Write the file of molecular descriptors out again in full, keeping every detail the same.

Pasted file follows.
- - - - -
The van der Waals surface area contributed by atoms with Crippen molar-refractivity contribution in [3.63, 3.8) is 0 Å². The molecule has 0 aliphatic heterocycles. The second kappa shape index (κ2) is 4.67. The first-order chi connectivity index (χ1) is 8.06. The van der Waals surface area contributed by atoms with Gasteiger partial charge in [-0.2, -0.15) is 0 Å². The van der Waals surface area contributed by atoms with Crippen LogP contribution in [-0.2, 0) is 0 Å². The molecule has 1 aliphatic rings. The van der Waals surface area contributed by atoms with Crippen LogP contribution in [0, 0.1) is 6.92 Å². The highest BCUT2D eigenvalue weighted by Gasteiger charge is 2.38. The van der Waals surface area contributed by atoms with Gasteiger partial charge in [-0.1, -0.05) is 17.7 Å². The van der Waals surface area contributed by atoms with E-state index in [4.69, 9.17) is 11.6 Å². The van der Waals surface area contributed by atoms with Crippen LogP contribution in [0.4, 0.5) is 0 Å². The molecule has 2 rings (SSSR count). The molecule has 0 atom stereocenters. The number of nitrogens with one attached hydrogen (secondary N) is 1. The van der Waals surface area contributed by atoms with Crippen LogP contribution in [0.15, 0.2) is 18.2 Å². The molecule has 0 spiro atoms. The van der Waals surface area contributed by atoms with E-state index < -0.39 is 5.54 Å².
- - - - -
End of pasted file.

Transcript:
The van der Waals surface area contributed by atoms with Crippen molar-refractivity contribution in [3.63, 3.8) is 0 Å². The molecule has 0 aliphatic heterocycles. The second kappa shape index (κ2) is 4.67. The first-order chi connectivity index (χ1) is 8.06. The van der Waals surface area contributed by atoms with Gasteiger partial charge in [-0.2, -0.15) is 0 Å². The van der Waals surface area contributed by atoms with Crippen LogP contribution in [-0.2, 0) is 0 Å². The molecule has 1 aliphatic rings. The van der Waals surface area contributed by atoms with Crippen LogP contribution in [0, 0.1) is 6.92 Å². The highest BCUT2D eigenvalue weighted by Gasteiger charge is 2.38. The van der Waals surface area contributed by atoms with Gasteiger partial charge in [-0.1, -0.05) is 17.7 Å². The van der Waals surface area contributed by atoms with E-state index in [4.69, 9.17) is 11.6 Å². The van der Waals surface area contributed by atoms with Crippen LogP contribution in [0.4, 0.5) is 0 Å². The molecule has 2 rings (SSSR count). The molecule has 0 atom stereocenters. The number of nitrogens with one attached hydrogen (secondary N) is 1. The van der Waals surface area contributed by atoms with Crippen LogP contribution in [0.15, 0.2) is 18.2 Å². The molecule has 0 spiro atoms. The van der Waals surface area contributed by atoms with E-state index < -0.39 is 5.54 Å².